Pressed for reasons for the drastic decline, CII president Vikram Kirloskar, who’s also the vice-chairman of Toyota Kirloskar Motor, suggested new metro rail networks could be one factor. Auto industry experts strongly disagreed and pointed out that in cities like Bangalore the metros have only limited connectivity. “One line doesn’t make a metro. For this to happen would need another 10-20 years,” said one auto industry expert. Similar slowdowns are being reported in consumer durables and electronics industries.
Some other players did get a break in the budget. India’s vibrant start-up sector will be freed from a start-up tax that threatened to pinch many small companies before they reached anywhere near the takeoff stage. “The overall development looks extremely optimistic for the Indian start-up ecosystem though the ‘requisite declaration’ clauses require a closer inspection,” said Raman Roy, founder of Quatrro and co-founder, Indian Angel Network.
Introducing electric vehicles at high speed is a stated goal of this government. To that end, Sitharaman announced tax breaks for buyers of electric vehicles and no customs duty for certain imported EV components.
Also, foreign retailers may benefit because the government plans to ease local sourcing norms for single-brand retail.
The minister even talked about a proposed national travel card that could be used around the country on various modes of transport. But she didn’t give any details about how this scheme would work. The Delhi Metro’s made efforts in recent years to bring in a city-travel card but that hasn’t transpired yet. Also on the cards is a modernised tenancy code that will be drawn up and circulated to the states.
Some levies, though, were either poorly conceived or brought in for a purpose other than the one stated. In an age when the print media is being challenged by fast-moving online news sites, a 10 per cent hike in customs duty on imported newsprint (there will be an additional 6 per cent IGST) was a particularly cruel blow. Almost all newsprint for the print media is imported.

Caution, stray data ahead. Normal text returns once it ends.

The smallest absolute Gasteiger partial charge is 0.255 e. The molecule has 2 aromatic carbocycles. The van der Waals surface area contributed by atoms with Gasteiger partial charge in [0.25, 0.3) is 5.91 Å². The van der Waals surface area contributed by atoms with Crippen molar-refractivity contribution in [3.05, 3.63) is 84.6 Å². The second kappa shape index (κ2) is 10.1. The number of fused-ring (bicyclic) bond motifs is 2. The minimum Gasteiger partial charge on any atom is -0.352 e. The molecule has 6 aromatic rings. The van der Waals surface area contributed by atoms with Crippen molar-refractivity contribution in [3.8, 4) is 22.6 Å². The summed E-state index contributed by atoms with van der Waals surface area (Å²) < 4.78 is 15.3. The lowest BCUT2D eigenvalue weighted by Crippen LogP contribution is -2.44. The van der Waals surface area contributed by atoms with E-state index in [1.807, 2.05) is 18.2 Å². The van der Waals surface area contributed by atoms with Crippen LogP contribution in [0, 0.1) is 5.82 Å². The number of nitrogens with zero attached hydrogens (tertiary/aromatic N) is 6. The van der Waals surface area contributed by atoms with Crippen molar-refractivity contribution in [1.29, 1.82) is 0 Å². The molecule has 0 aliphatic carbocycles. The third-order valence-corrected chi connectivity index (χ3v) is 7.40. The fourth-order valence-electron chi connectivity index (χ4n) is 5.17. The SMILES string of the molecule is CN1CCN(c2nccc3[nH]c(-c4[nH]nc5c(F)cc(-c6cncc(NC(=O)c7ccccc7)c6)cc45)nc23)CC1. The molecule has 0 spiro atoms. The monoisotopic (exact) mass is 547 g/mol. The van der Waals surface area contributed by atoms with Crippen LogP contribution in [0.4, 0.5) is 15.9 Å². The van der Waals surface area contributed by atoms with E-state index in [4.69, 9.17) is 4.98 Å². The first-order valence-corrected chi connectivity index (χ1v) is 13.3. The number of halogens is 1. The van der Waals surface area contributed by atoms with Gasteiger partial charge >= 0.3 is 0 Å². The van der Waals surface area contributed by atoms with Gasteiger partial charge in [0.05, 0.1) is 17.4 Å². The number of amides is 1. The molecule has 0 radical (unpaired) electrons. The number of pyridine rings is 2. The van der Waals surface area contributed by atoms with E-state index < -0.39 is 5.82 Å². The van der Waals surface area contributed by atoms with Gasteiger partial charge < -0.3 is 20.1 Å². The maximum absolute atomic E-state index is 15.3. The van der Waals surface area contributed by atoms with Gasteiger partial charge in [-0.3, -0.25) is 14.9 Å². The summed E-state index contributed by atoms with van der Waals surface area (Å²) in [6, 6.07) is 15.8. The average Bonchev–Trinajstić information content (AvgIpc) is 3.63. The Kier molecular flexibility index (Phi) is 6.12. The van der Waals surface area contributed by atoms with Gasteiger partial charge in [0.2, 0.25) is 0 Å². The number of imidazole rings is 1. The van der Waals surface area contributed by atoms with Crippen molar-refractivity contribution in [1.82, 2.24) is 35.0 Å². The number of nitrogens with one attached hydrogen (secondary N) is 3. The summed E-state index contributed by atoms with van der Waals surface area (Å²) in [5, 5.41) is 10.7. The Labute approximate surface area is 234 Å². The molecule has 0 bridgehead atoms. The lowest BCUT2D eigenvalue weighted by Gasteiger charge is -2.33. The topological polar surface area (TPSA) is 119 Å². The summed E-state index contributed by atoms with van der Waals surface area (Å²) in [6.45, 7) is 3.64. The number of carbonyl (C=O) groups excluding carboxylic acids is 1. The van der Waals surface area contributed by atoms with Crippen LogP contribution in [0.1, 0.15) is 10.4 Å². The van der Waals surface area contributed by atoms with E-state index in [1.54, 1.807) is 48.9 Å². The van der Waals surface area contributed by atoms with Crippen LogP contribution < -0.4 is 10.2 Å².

Even more strangely, the government appears to be putting a tax on reading by slapping 5 per cent customs duty on all imported books including printed manuals. Sitharaman justified her move in the budget speech, saying: “To encourage domestic publishing and printing industry, 5 per cent customs duty is being imposed on imported books.” This particular provision drew harsh instant jibes on Twitter. Despite its emphasis on promoting domestic publishing the government surprised observers by saying it would consider liberalising rules for the international media.
On a different plane, the government’s hugely ambitious Ayushman Bharat scheme, launched in 2018 with great fanfare, was ignored in the budget speech. The spending figures showed a small increase but health care advocates say the programme will need a far larger outlay to be successful.
Strangely too, there was barely a mention of agriculture except for the promise that 10,000 farmers' associations would be formed and that the ease of doing business for farmers would improve. The Prime Minister has talked about doubling farmers’ incomes by 2022 but that would need a huge economic jump and it didn’t get a mention in Sitharaman’s speech. This led one commentator to jokingly recall that in the old days finance ministers used to talk about farmers for 25 per cent of their speech but only allot 1 per cent of resources to them.
For those hoping for a job-generating economic upturn, the brutal fact of the matter is that the corporate sector is still squeezed for cash because many companies binged on growth and ran up a huge debt burden in the first few years of this decade. As a result, they don’t have the money to look at expansion plans.
Thus, the only way forward is for the government to keep the economy moving along, ideally by pump-priming and pushing large infrastructure projects. But again, there’s the cash problem. Can the government keep spending, especially as it aims to wrestle down to 3.3 per cent of gross domestic product, down from 3.4 per cent in February’s interim budget?
That will be the problem looming that will need answers in the coming financial year.